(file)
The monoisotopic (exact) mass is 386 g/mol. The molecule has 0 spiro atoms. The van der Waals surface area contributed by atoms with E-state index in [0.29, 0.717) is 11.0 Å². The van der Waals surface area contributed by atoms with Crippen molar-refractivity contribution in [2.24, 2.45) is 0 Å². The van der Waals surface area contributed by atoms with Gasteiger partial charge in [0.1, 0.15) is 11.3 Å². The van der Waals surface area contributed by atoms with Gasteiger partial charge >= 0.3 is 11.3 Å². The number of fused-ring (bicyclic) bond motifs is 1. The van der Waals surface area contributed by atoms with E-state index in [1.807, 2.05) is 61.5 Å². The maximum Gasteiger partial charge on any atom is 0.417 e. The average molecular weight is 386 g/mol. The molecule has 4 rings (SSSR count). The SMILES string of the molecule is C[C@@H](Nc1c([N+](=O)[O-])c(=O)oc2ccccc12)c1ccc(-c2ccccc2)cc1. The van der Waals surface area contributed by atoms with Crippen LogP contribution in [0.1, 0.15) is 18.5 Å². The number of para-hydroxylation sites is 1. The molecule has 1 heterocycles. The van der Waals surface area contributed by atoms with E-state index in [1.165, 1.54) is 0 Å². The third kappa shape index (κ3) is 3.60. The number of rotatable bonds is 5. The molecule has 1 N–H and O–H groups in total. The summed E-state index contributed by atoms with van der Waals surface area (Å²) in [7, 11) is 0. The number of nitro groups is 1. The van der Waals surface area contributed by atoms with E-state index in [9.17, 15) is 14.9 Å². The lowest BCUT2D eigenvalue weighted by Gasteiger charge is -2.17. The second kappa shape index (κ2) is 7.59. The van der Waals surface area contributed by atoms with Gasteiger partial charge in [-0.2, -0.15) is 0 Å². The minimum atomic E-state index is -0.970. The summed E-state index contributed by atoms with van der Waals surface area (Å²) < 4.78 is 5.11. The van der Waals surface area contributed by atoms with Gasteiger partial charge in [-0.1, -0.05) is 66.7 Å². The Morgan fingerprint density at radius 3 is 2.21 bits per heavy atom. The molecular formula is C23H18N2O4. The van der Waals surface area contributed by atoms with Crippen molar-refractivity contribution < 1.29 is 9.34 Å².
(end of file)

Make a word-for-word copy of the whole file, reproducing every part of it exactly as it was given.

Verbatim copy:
The monoisotopic (exact) mass is 386 g/mol. The molecule has 0 spiro atoms. The van der Waals surface area contributed by atoms with E-state index in [0.29, 0.717) is 11.0 Å². The van der Waals surface area contributed by atoms with Crippen molar-refractivity contribution in [2.24, 2.45) is 0 Å². The van der Waals surface area contributed by atoms with Gasteiger partial charge in [0.1, 0.15) is 11.3 Å². The van der Waals surface area contributed by atoms with Gasteiger partial charge >= 0.3 is 11.3 Å². The number of fused-ring (bicyclic) bond motifs is 1. The van der Waals surface area contributed by atoms with E-state index in [1.807, 2.05) is 61.5 Å². The maximum Gasteiger partial charge on any atom is 0.417 e. The average molecular weight is 386 g/mol. The molecule has 4 rings (SSSR count). The SMILES string of the molecule is C[C@@H](Nc1c([N+](=O)[O-])c(=O)oc2ccccc12)c1ccc(-c2ccccc2)cc1. The van der Waals surface area contributed by atoms with Crippen LogP contribution in [0.1, 0.15) is 18.5 Å². The number of para-hydroxylation sites is 1. The molecule has 1 heterocycles. The van der Waals surface area contributed by atoms with E-state index in [1.165, 1.54) is 0 Å². The third kappa shape index (κ3) is 3.60. The number of rotatable bonds is 5. The molecule has 1 N–H and O–H groups in total. The summed E-state index contributed by atoms with van der Waals surface area (Å²) in [7, 11) is 0. The number of nitro groups is 1. The van der Waals surface area contributed by atoms with E-state index in [9.17, 15) is 14.9 Å². The lowest BCUT2D eigenvalue weighted by Gasteiger charge is -2.17. The second kappa shape index (κ2) is 7.59. The van der Waals surface area contributed by atoms with Gasteiger partial charge in [-0.2, -0.15) is 0 Å². The minimum atomic E-state index is -0.970. The summed E-state index contributed by atoms with van der Waals surface area (Å²) < 4.78 is 5.11. The van der Waals surface area contributed by atoms with Gasteiger partial charge in [-0.1, -0.05) is 66.7 Å². The Morgan fingerprint density at radius 3 is 2.21 bits per heavy atom. The molecular formula is C23H18N2O4. The van der Waals surface area contributed by atoms with Crippen molar-refractivity contribution < 1.29 is 9.34 Å².